Going Solo

arthur and me

Single-parent travel has been a bumpy learning curve for me. At first I assumed that as I’d been an independent traveller before I had my son, so I would be after – just with a mini-me attachment. But the mini-me attachment has turned out to have some ideas of his own:

‘I like you very much, Mummy,’ he says, ‘but after a while you are very boring!’

I, too, am finding endless conversations on the various powers of Pokemon so tedious I could pass out.

“I know, love,’ I say, ‘let’s go and find some friends for you to talk to instead.’

Its not that I’m particularly unsociable,  it’s just that I don’t want to go onto a specialist holiday for single parents. There’s no appeal for me of a coach tour with lots of people I don’t know and with whom the only thing I’ll have in common is that we’ve all been deserted by our partner. Lovely as they might be, I can’t quite face it.

Holidaying with friends has been one solution – I’ve done a lot of slumping by pools and on the beach as other dads have thrown Arthur around in the water very happily. But it’s not always so easy to arrange so we can’t do it every year and anyway, occasionally I like to go to places that my friends do not.

arthur and campervan

Campervanning has been good – it suits my grumpy, itinerant nature very well, and Arthur can rush around camp sites making friends with other semi-feral children. After being on our own all day slowly bumping through the rain, we are both eager to talk to other people and they find it harder to get away if stuck beside us in a field. There are always interesting people at a camp site (unless you go anywhere run by the Caravan Club), and Arthur has become very good at sidling up to people with a camp fire asking if he can toast some marshmallows he just happens to have on him (we long ago discovered that a child with marshmallows is a popular child).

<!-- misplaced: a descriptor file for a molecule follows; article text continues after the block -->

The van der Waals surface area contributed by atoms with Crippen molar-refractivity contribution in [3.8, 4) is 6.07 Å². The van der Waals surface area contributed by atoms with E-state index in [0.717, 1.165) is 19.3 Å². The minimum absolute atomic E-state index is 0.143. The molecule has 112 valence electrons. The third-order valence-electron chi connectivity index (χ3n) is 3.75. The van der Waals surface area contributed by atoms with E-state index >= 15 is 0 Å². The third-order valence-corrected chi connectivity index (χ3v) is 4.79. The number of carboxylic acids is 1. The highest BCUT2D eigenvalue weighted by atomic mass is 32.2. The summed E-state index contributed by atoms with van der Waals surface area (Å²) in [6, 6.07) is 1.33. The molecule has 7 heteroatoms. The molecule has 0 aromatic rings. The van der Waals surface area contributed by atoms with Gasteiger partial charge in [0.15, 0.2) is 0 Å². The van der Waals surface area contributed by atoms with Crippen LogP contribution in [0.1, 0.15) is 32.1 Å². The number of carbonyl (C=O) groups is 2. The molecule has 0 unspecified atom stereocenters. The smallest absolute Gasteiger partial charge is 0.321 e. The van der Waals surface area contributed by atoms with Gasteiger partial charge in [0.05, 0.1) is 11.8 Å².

Having recently returning from four weeks of campervanning, however, the mud of countless camp sites etched into our feet and hair, I realise that there is only so much of it that we can take. Our holidays need refining again. Arthur has existed on a diet of Spar sandwiches and plain pasta (I find it hard enough to cook at home, let alone over the ancient, gas-leaking, weak ring in the campervan) and seems to be losing weight. I have developed the stomach of a long-distance lorry driver and the attitude as well. I have the largest vehicle on the road (at least on most B roads) and will not stop or speed up for anyone (bunnies beware). We also need some sun, please.

Next year I think we might take to France in our campervan. This has the benefit of Sun (if we manage to get far enough south), of new and beautiful countryside to look at, and of a better class of Spar sandwich. But it is risky; I’m not a very capable single parent and, alongside the lack of cooking expertise, I don’t think I could get my campervan up and running if it broke down on a back-road in France. Perhaps I should try to fit in a car-maintenance course between work, housework and childcare?



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  1. Pingback: Working single dad takes pay cut to keep childcare benefits | R.B.Bailey Jr's Space

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